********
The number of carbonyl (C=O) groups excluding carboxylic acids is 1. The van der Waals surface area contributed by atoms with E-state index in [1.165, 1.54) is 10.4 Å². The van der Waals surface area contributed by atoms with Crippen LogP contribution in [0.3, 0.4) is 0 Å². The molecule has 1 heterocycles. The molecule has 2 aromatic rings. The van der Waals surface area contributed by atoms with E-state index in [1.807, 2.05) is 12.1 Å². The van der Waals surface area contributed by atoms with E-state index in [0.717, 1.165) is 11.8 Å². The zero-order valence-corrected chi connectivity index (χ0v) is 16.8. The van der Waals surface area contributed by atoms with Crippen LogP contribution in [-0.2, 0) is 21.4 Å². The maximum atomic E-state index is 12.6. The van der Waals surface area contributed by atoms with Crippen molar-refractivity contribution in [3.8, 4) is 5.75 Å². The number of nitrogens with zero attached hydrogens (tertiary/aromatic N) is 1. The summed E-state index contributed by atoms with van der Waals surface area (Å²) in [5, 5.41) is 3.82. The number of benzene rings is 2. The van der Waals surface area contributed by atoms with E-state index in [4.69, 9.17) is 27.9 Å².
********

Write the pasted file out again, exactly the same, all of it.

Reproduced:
The number of carbonyl (C=O) groups excluding carboxylic acids is 1. The van der Waals surface area contributed by atoms with E-state index in [1.165, 1.54) is 10.4 Å². The van der Waals surface area contributed by atoms with Crippen LogP contribution in [0.3, 0.4) is 0 Å². The molecule has 1 heterocycles. The molecule has 2 aromatic rings. The van der Waals surface area contributed by atoms with E-state index in [1.807, 2.05) is 12.1 Å². The van der Waals surface area contributed by atoms with E-state index in [0.717, 1.165) is 11.8 Å². The zero-order valence-corrected chi connectivity index (χ0v) is 16.8. The van der Waals surface area contributed by atoms with Crippen LogP contribution in [-0.2, 0) is 21.4 Å². The maximum atomic E-state index is 12.6. The van der Waals surface area contributed by atoms with Crippen molar-refractivity contribution in [3.8, 4) is 5.75 Å². The number of nitrogens with zero attached hydrogens (tertiary/aromatic N) is 1. The summed E-state index contributed by atoms with van der Waals surface area (Å²) in [5, 5.41) is 3.82. The number of benzene rings is 2. The van der Waals surface area contributed by atoms with E-state index in [4.69, 9.17) is 27.9 Å².